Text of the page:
A few years back (almost ten now) I was a member of my county Board of Education’s Citizen Advisory Committee. It just so happened that while I was serving in that capacity my county was debating whether or not to add more School Resource Officers (SROs) in the schools. At the time our county had ONE SRO – a state trooper who worked all four county high schools – and an assortment of DARE officers (deputy sheriffs) who were present in the various middle schools as their classes demanded. The Sheriff had secured a DHS grant that would have supported putting an SRO in EVERY school – high school, middle school and elementary school… EVERY school in the county. The Board of Education was, shall we say, resistant to the idea.
As I attended meetings and listened to arguments I found myself getting quite frustrated. Some of the arguments against putting more SROs in the schools included:
- Complaints/concerns about “all those guns that deputies wear coming into the schools.”
- How a uniformed presence might teach students that they aren’t responsible for their own actions. (if there’s a deputy present then the students might misbehave instead of acting responsibly.)
- The question of who the SRO answered to: the Principal of the school or the Sheriff?
- The question of whether or not the SRO/Deputy would enforce school policy or only the law.
I liked to think of myself as the voice of sweet reason on the side of the Sheriff’s office in those discussions.
Obviously there is no convincing some people that guns are not inherently evil or dangerous, so some of the Advisory Committee members were going to vote against added SROs simply because they didn’t like (or know much about) guns.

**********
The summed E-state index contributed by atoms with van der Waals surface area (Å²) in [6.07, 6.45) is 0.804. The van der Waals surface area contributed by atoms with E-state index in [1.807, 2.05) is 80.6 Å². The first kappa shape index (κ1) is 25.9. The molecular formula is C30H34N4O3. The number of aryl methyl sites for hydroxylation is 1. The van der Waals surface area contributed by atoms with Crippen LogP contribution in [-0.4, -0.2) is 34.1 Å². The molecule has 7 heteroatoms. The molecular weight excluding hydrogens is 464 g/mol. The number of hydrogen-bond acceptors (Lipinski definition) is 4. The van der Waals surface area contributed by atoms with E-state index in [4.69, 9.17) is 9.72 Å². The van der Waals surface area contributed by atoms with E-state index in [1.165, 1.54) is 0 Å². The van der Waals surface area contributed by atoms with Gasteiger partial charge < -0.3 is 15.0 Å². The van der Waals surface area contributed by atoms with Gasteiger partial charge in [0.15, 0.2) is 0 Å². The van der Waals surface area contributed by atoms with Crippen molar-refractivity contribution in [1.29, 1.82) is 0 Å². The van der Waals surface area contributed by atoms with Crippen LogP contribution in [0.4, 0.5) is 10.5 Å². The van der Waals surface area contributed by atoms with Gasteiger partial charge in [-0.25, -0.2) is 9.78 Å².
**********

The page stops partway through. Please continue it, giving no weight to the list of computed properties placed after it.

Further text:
The opinion that the presence of a uniform deputy would somehow encourage students to misbehave is akin to suggesting that having a marked patrol car on the highway encourages people to speed. No, it doesn’t make any sense, but it was a clear indicator of the intelligence/common sense level of some of the other advisory committee members.
Whether the deputy would answer to the principal of the school or to the Sheriff seemed a silly question to me. In matters of school policy in non-emergency situations, the deputy would answer to the principal. In an emergency situation and/or criminal investigation situation, the deputy would answer to the Sheriff and the law.
It seemed to me that also answered the final question/objection: would the deputy enforce school policy or only the law? Both. However, it quickly became obvious that sometimes the school policy could be determined at the whim of the principal and that the deputy may have no legal authority to enforce such policy. If the deputy would not obey the orders of the principal to enforce legally questionable school policy then the school board did not want the deputy in the school.
Which brings me to the topic at hand: in recent news, an eighth grader was arrested. The precipitating event was that the student refused to take off or turn inside out a pro 2nd Amendment t-shirt that featured a picture of a scoped bolt action rifle and the NRA logo. According to news reports, the student was confronted about the shirt while he was standing in line in the cafeteria. Believing that the shirt was not in violation of the school’s dress code (and having read the school’s published dress code, I don’t believe it was either) he refused to take it off and he refused to turn it inside out. He was sent to the office.
Just for the record, I’ve got no problem with what’s happened so far. The teacher felt a violation of school policy had occurred; the student disagreed; the teacher sends the student to the office. Now, since this student is 14 years old, there is always the question of whether or not he was respectful in his responses to the teacher; however, even if he was not respectful, that’s another school policy violation. So far, I’ve read nothing that would indicate to me the commission of a crime.